Although video chats can display faces, subtle cues are more challenging to gauge over video chat than face-to-face physical interactions. Depending on the activity, mainly gathering with loved ones, this inability to engage in eye contact can serve as a reminder of the distance between them and, in turn, may prompt people to forgo video chats. In this case, they shifted to single modality devices such as telephones. If the Zoom video enhanced visual absence (instead of doing the opposite of what it was designed for), will remote touch technology foreground the lack of touch? One has to ask, if technology use does work in this vein, how might tactile technologies fare in mainstream adoption?
When engaging in select synchronous activities, such as small dinner parties and game nights with friends and family, participants reported becoming more aware of how they could not participate in person. For example, a respondent reported on their experience with a Zoom family dinner:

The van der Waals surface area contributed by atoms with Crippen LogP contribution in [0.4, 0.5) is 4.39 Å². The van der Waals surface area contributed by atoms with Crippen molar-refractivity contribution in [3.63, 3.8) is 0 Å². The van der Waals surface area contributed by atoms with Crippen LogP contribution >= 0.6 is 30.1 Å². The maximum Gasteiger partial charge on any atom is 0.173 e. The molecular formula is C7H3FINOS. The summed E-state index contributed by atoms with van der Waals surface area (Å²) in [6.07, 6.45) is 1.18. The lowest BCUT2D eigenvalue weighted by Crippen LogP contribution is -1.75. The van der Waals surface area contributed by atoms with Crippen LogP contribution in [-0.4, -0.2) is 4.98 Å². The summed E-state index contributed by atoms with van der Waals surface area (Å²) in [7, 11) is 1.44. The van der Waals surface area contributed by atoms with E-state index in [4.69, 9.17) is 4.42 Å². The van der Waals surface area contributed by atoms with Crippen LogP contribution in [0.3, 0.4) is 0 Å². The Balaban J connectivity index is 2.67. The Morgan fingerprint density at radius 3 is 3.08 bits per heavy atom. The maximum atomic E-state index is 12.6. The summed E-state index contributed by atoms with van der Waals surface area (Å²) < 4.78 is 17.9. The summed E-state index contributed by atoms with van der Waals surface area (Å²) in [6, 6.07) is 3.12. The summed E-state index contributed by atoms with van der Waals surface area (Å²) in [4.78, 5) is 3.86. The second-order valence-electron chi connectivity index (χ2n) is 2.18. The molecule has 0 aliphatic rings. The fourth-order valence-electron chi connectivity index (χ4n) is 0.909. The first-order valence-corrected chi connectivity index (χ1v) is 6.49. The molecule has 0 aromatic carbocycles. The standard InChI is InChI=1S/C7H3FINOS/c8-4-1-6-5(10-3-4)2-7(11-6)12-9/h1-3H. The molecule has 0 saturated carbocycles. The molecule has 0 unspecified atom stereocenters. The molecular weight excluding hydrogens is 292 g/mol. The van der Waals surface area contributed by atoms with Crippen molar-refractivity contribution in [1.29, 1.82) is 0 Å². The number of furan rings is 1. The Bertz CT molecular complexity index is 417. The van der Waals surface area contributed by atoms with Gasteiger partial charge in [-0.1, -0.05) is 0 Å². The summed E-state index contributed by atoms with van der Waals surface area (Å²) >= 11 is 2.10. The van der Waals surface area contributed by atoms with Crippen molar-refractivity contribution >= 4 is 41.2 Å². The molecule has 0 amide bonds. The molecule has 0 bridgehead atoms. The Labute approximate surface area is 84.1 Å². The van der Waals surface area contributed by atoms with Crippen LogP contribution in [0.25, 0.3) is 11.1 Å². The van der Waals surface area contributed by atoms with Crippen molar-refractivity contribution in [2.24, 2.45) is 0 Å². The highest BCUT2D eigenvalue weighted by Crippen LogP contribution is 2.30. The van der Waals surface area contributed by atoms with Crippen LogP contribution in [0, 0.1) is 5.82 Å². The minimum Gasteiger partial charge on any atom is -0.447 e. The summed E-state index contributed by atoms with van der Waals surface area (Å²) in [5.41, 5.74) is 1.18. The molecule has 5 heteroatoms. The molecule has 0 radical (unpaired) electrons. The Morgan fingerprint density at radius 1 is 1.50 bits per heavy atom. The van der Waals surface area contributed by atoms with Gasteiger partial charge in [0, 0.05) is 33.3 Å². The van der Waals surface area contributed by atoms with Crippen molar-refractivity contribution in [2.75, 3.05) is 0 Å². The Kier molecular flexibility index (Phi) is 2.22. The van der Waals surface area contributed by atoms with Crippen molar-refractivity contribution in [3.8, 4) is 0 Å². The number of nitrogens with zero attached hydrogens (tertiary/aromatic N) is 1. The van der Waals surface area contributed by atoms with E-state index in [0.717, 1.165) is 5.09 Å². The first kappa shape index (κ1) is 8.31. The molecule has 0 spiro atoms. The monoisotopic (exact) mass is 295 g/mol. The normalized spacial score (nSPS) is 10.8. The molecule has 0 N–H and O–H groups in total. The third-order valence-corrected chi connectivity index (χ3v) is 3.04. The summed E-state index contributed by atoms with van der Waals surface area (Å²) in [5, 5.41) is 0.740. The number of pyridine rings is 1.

“That sense of frustration was the highest when, because they didn’t know where to place me so that I could still hear them and while they were eating, they just put me in front of the wall. I was like, ‘No!’ I want to jump out of the screen. [...] Yeah it felt awkward that they were eating and then I was not eating, having a snack. And then my mother was telling my father, ‘Could you pass me this? Could you pass me that?’ And then, it was like okay, that banal situation. It made me aware that I was not there, I was just. It made me realize that, even if we had like this video there was some sort of distance just because they could not do the same kind of banal stuff. Like, I could not pass the salt to my mom.” (P18, age 25–34)